Asteroid 2019 DB passed by the Earth at a distance of about 980 800 km (2.56 times the average distance between the Earth and the Moon, or 0.66% of the distance between the Earth and the Sun), slightly before 6.10 pm GMT on Sunday 24 February 2019. There was no danger of the asteroid hitting us, though were it to do so it would not have presented a significant threat. 2019 DB has an estimated equivalent diameter of 11-34 m (i.e. it is estimated that a spherical object with the same volume would be 11-34 m in diameter), and an object of this size would be expected to explode in an airburst (an explosion caused by superheating from friction with the Earth's atmosphere, which is greater than that caused by simply falling, due to the orbital momentum of the asteroid) in the atmosphere between 30 and 15 km above the ground, with only fragmentary material reaching the Earth's surface.
2019 DB was discovered on 26 February 2018 (two days after its closest approach to the Earth) by the Zwicky Transient Facility at Palomar Observatory in California. The designation 2019 DB implies that the asteroid was the second object (object B - in numbering asteroids the letters A-Z, excluding I, are assigned numbers from 1 to 25, so that B = 2) discovered in the second half of February 2019 (period 2019 D).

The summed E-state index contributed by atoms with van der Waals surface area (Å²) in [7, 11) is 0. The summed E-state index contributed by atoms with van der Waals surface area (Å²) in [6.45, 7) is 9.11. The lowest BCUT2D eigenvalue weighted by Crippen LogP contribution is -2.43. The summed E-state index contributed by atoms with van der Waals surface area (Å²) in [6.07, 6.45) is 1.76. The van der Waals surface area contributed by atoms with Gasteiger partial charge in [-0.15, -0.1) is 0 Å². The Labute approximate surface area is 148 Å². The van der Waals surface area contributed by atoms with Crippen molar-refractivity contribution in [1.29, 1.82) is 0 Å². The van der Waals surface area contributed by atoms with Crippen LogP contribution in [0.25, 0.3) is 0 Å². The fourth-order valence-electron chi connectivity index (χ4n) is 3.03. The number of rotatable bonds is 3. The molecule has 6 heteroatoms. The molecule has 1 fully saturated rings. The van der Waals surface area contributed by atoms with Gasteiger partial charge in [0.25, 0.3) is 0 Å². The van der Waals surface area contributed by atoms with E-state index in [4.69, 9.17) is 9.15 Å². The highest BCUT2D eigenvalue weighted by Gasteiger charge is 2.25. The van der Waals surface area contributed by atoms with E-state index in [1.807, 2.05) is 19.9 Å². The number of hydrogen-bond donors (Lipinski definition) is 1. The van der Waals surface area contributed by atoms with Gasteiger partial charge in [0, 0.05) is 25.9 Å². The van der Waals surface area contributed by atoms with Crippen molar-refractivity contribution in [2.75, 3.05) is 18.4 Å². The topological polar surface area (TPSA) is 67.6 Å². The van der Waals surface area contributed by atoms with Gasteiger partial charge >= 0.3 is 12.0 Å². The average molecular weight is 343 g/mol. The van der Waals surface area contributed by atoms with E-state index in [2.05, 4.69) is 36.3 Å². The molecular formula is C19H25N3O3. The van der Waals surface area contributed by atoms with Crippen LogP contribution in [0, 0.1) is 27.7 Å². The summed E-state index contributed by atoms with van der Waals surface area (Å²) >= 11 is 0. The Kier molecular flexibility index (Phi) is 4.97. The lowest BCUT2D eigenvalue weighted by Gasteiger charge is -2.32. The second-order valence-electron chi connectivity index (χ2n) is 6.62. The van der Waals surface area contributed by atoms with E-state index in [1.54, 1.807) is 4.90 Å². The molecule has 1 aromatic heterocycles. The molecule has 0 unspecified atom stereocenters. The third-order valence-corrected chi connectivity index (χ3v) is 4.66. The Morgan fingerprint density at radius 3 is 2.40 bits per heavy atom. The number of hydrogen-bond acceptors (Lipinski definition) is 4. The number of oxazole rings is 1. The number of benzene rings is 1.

2019 DB has a 572 day orbital period and an eccentric orbit tilted at an angle of 9.08° to the plane of the Solar System, which takes it from 0.97 AU from the Sun (i.e. 97% of the the average distance at which the Earth orbits the Sun) to 1.72 AU from the Sun (i.e. 172% of the average distance at which the Earth orbits the Sun, and outside the orbit of the planet Mars). It is therefore classed as an Apollo Group Asteroid (an asteroid that is on average further from the Sun than the Earth, but which does get closer). This means that close encounters between the asteroid and Earth are common, with the last having occurred in March 2008 and the next predicted in January 2020.
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